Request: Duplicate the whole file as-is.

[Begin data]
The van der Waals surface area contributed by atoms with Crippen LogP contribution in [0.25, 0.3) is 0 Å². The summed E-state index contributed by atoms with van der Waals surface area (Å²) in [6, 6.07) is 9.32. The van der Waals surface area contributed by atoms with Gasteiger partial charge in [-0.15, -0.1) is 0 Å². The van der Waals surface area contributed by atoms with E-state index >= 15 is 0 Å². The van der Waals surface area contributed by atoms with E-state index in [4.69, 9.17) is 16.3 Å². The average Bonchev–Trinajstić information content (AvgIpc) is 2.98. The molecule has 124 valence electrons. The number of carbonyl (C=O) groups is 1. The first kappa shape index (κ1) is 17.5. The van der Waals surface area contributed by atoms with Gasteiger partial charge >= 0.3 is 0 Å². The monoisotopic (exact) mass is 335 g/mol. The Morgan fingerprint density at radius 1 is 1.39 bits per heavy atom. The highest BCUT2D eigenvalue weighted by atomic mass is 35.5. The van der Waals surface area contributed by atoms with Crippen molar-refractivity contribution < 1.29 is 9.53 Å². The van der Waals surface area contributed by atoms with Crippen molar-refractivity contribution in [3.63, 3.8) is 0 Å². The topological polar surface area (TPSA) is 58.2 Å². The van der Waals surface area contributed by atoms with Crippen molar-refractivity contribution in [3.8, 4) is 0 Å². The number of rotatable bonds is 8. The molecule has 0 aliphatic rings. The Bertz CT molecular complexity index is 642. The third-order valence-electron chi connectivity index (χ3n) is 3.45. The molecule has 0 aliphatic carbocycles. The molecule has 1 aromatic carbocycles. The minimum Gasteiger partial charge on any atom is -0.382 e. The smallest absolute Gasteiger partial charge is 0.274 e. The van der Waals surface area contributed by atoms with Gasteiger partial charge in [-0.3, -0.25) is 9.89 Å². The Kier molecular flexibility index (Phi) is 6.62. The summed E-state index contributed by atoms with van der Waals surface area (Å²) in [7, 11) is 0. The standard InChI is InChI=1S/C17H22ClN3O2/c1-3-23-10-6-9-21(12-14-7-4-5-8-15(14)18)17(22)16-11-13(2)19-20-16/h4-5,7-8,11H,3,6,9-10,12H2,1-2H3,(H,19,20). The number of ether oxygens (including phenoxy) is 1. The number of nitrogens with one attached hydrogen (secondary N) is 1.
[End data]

The van der Waals surface area contributed by atoms with Crippen LogP contribution in [0.25, 0.3) is 0 Å². The summed E-state index contributed by atoms with van der Waals surface area (Å²) in [6, 6.07) is 9.32. The van der Waals surface area contributed by atoms with Gasteiger partial charge in [-0.15, -0.1) is 0 Å². The van der Waals surface area contributed by atoms with E-state index >= 15 is 0 Å². The van der Waals surface area contributed by atoms with E-state index in [4.69, 9.17) is 16.3 Å². The average Bonchev–Trinajstić information content (AvgIpc) is 2.98. The molecule has 124 valence electrons. The number of carbonyl (C=O) groups is 1. The first kappa shape index (κ1) is 17.5. The van der Waals surface area contributed by atoms with Gasteiger partial charge >= 0.3 is 0 Å². The monoisotopic (exact) mass is 335 g/mol. The Morgan fingerprint density at radius 1 is 1.39 bits per heavy atom. The highest BCUT2D eigenvalue weighted by atomic mass is 35.5. The van der Waals surface area contributed by atoms with Crippen molar-refractivity contribution < 1.29 is 9.53 Å². The van der Waals surface area contributed by atoms with Crippen molar-refractivity contribution in [3.63, 3.8) is 0 Å². The topological polar surface area (TPSA) is 58.2 Å². The van der Waals surface area contributed by atoms with Crippen molar-refractivity contribution in [3.8, 4) is 0 Å². The number of rotatable bonds is 8. The molecule has 0 aliphatic rings. The Bertz CT molecular complexity index is 642. The third-order valence-electron chi connectivity index (χ3n) is 3.45. The molecule has 0 aliphatic carbocycles. The molecule has 1 aromatic carbocycles. The minimum Gasteiger partial charge on any atom is -0.382 e. The smallest absolute Gasteiger partial charge is 0.274 e. The van der Waals surface area contributed by atoms with Gasteiger partial charge in [-0.3, -0.25) is 9.89 Å². The Kier molecular flexibility index (Phi) is 6.62. The summed E-state index contributed by atoms with van der Waals surface area (Å²) in [7, 11) is 0. The standard InChI is InChI=1S/C17H22ClN3O2/c1-3-23-10-6-9-21(12-14-7-4-5-8-15(14)18)17(22)16-11-13(2)19-20-16/h4-5,7-8,11H,3,6,9-10,12H2,1-2H3,(H,19,20). The number of ether oxygens (including phenoxy) is 1. The number of nitrogens with one attached hydrogen (secondary N) is 1.